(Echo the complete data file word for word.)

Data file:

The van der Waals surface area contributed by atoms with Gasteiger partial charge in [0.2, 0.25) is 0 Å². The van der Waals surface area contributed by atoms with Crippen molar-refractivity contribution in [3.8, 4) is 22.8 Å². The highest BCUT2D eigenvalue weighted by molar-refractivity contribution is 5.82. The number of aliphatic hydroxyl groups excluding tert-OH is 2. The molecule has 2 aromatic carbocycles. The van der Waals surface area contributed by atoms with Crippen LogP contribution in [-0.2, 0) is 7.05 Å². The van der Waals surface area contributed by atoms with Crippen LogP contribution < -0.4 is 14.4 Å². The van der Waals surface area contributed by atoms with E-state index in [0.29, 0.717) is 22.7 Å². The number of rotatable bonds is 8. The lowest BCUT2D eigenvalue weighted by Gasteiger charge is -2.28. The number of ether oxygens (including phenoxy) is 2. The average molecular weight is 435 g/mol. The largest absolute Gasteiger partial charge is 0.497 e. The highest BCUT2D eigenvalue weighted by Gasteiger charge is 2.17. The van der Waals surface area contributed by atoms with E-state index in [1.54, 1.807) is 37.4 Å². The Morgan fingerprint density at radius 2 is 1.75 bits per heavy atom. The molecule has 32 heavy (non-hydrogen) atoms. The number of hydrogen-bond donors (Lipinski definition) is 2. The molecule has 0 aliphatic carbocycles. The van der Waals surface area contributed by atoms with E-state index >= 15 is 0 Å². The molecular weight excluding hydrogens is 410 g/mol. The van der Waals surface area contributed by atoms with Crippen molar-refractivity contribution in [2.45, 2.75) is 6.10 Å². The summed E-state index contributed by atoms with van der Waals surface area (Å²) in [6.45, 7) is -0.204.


The van der Waals surface area contributed by atoms with Gasteiger partial charge in [0.2, 0.25) is 0 Å². The van der Waals surface area contributed by atoms with Crippen molar-refractivity contribution in [3.8, 4) is 22.8 Å². The highest BCUT2D eigenvalue weighted by molar-refractivity contribution is 5.82. The number of aliphatic hydroxyl groups excluding tert-OH is 2. The molecule has 2 aromatic carbocycles. The van der Waals surface area contributed by atoms with Crippen LogP contribution in [-0.2, 0) is 7.05 Å². The van der Waals surface area contributed by atoms with Crippen LogP contribution < -0.4 is 14.4 Å². The van der Waals surface area contributed by atoms with E-state index in [0.29, 0.717) is 22.7 Å². The number of rotatable bonds is 8. The lowest BCUT2D eigenvalue weighted by Gasteiger charge is -2.28. The number of ether oxygens (including phenoxy) is 2. The average molecular weight is 435 g/mol. The largest absolute Gasteiger partial charge is 0.497 e. The highest BCUT2D eigenvalue weighted by Gasteiger charge is 2.17. The van der Waals surface area contributed by atoms with E-state index in [1.54, 1.807) is 37.4 Å². The Morgan fingerprint density at radius 2 is 1.75 bits per heavy atom. The molecule has 32 heavy (non-hydrogen) atoms. The number of hydrogen-bond donors (Lipinski definition) is 2. The molecule has 0 aliphatic carbocycles. The van der Waals surface area contributed by atoms with E-state index >= 15 is 0 Å². The molecular weight excluding hydrogens is 410 g/mol. The van der Waals surface area contributed by atoms with Crippen molar-refractivity contribution in [2.45, 2.75) is 6.10 Å². The summed E-state index contributed by atoms with van der Waals surface area (Å²) in [6.45, 7) is -0.204.